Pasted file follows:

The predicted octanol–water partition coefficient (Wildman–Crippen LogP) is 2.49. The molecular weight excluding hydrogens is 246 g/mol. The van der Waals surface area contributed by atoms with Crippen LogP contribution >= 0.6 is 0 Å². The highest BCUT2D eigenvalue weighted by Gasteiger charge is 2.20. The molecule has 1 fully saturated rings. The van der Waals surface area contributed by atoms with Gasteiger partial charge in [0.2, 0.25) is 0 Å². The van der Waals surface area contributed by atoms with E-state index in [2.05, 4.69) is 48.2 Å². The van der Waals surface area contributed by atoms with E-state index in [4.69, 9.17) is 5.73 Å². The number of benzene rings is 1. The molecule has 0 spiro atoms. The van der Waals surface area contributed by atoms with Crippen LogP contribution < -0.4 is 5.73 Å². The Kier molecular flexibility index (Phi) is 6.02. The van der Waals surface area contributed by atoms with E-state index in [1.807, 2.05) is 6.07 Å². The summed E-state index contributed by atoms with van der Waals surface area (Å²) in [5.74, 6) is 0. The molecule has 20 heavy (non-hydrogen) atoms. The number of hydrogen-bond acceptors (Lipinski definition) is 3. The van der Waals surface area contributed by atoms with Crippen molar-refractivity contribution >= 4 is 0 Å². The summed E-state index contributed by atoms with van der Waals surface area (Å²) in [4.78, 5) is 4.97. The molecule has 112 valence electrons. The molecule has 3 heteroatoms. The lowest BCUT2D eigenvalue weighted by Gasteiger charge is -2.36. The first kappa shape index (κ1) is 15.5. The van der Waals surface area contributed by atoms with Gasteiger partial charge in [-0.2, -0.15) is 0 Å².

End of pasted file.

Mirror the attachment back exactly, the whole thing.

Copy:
The predicted octanol–water partition coefficient (Wildman–Crippen LogP) is 2.49. The molecular weight excluding hydrogens is 246 g/mol. The van der Waals surface area contributed by atoms with Crippen LogP contribution >= 0.6 is 0 Å². The highest BCUT2D eigenvalue weighted by Gasteiger charge is 2.20. The molecule has 1 fully saturated rings. The van der Waals surface area contributed by atoms with Gasteiger partial charge in [0.2, 0.25) is 0 Å². The van der Waals surface area contributed by atoms with E-state index in [2.05, 4.69) is 48.2 Å². The van der Waals surface area contributed by atoms with E-state index in [4.69, 9.17) is 5.73 Å². The number of benzene rings is 1. The molecule has 0 spiro atoms. The van der Waals surface area contributed by atoms with Crippen LogP contribution < -0.4 is 5.73 Å². The Kier molecular flexibility index (Phi) is 6.02. The van der Waals surface area contributed by atoms with E-state index in [1.807, 2.05) is 6.07 Å². The summed E-state index contributed by atoms with van der Waals surface area (Å²) in [5.74, 6) is 0. The molecule has 20 heavy (non-hydrogen) atoms. The number of hydrogen-bond acceptors (Lipinski definition) is 3. The van der Waals surface area contributed by atoms with Crippen molar-refractivity contribution >= 4 is 0 Å². The summed E-state index contributed by atoms with van der Waals surface area (Å²) in [4.78, 5) is 4.97. The molecule has 112 valence electrons. The molecule has 3 heteroatoms. The lowest BCUT2D eigenvalue weighted by Gasteiger charge is -2.36. The first kappa shape index (κ1) is 15.5. The van der Waals surface area contributed by atoms with Gasteiger partial charge in [-0.2, -0.15) is 0 Å².